Saving Vs Investing Money – 4 Questions to Ask

As Robert Kiyosaki, the author of Rich Dad, Poor Dad, once said, “It’s not how much money you make, but how much money you keep, how hard it works for you, and how many generations you keep it for.”

Going by this, deciding whether you should save the money- or invest is an extremely important decision, and it depends on what your goals are — do you want to buy a car? Invest in a home? Travel the world in a year?

Here’s how you can decide what to do with your money; ask yourself these questions!

1. How much do you owe already?

If you have current debts or commitments, it is important to maintain 6 months of liquidity before you consider investment proposals, in case of hardships such as loss of a job. Once this is achieved, it’s best to let your money do some talking.

Depending on how much debt you are already in, saving or investing can be quite beneficial to you if you do it right. A general rule of thumb is to invest in Low risk Liquid funds when you need money in the near future (the next 1–2 years) and invest in top funds when you think you’ll only need it later.

2. Why are Savings not sufficient?

Savings and investment aren’t the same. Saving Accounts will keep your cash liquid but give you very poor returns because of the low risk you are taking, while investing will give you a lot more money back because you’ve taken more risk by investing in stocks or bonds. Moreover, savings products (FD, RD, Savings accounts) do not beat inflation so they leave you poorer, contrary to many other investment options where the returns are higher.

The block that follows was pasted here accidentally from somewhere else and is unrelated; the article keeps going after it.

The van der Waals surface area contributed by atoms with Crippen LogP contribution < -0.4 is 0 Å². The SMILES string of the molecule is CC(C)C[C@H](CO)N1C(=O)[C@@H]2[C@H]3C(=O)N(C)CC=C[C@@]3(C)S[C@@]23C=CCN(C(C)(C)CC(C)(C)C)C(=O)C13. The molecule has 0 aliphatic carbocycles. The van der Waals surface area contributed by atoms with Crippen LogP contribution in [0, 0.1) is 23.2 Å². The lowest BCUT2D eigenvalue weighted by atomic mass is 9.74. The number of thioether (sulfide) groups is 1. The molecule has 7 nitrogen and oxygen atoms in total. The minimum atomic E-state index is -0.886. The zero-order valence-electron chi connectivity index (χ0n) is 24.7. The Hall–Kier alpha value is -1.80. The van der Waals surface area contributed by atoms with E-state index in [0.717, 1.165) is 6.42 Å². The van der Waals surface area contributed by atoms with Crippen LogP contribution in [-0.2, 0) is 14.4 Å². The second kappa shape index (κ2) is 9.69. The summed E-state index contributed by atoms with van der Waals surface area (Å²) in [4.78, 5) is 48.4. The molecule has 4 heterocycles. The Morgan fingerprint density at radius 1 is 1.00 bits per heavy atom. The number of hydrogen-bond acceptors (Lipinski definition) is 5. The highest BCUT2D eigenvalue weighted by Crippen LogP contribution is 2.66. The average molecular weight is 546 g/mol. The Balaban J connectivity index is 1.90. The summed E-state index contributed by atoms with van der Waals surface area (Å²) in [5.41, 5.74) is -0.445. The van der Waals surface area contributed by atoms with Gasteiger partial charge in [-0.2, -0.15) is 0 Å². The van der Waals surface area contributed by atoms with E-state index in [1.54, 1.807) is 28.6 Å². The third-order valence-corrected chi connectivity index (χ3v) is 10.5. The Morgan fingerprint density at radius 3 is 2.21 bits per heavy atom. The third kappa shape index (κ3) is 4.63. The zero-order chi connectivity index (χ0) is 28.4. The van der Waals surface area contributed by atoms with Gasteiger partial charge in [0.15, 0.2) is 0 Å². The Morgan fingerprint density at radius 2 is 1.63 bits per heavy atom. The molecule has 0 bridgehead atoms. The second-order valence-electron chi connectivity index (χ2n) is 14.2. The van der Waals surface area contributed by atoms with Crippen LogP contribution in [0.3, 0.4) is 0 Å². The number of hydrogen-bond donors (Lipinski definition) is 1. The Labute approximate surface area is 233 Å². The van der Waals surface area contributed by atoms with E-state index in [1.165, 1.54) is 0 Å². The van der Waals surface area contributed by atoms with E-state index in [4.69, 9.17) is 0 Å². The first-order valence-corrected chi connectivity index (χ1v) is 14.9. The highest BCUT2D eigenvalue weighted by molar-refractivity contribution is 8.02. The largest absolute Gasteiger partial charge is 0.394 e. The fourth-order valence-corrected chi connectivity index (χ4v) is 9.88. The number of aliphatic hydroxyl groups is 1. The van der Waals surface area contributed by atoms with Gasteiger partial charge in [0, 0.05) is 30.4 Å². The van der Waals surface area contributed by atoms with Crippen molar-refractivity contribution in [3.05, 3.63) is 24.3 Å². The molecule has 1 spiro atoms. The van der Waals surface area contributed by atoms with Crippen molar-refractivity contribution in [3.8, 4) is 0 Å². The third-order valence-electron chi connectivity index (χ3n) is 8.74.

3. How much to save and how much to invest?

Save enough so all your immediate spends are covered — food, water, electricity, any other small payments you need to make — and this means you should save enough for at least 6 months of your life. Keep some money aside for your social life such as travelling, eating out and other forms of entertainment without overdoing it.

Invest what you have left, or save up some money just to invest at a time when you think you have a higher appetite for risk.

4. Is Investing Risky?

Generally, the more you invest in equities, the more risk you tend to take. However, the higher the risk, the higher the chance of getting great returns as well. Debt funds are relatively safer and Liquid funds are almost as safe as Fixed deposits.

Though there is no guarantee, there is a definite potential for high returns, compared to what is received when you just save. On a long term basis, products like mutual funds are proven options to beat inflation and to meet your aspirations.

Next time you’re wondering which is right for you, use this cheat sheet, ask yourself if you can afford the risk or not (i.e. whether you have time on your side or not), and save or invest for a rainy day!

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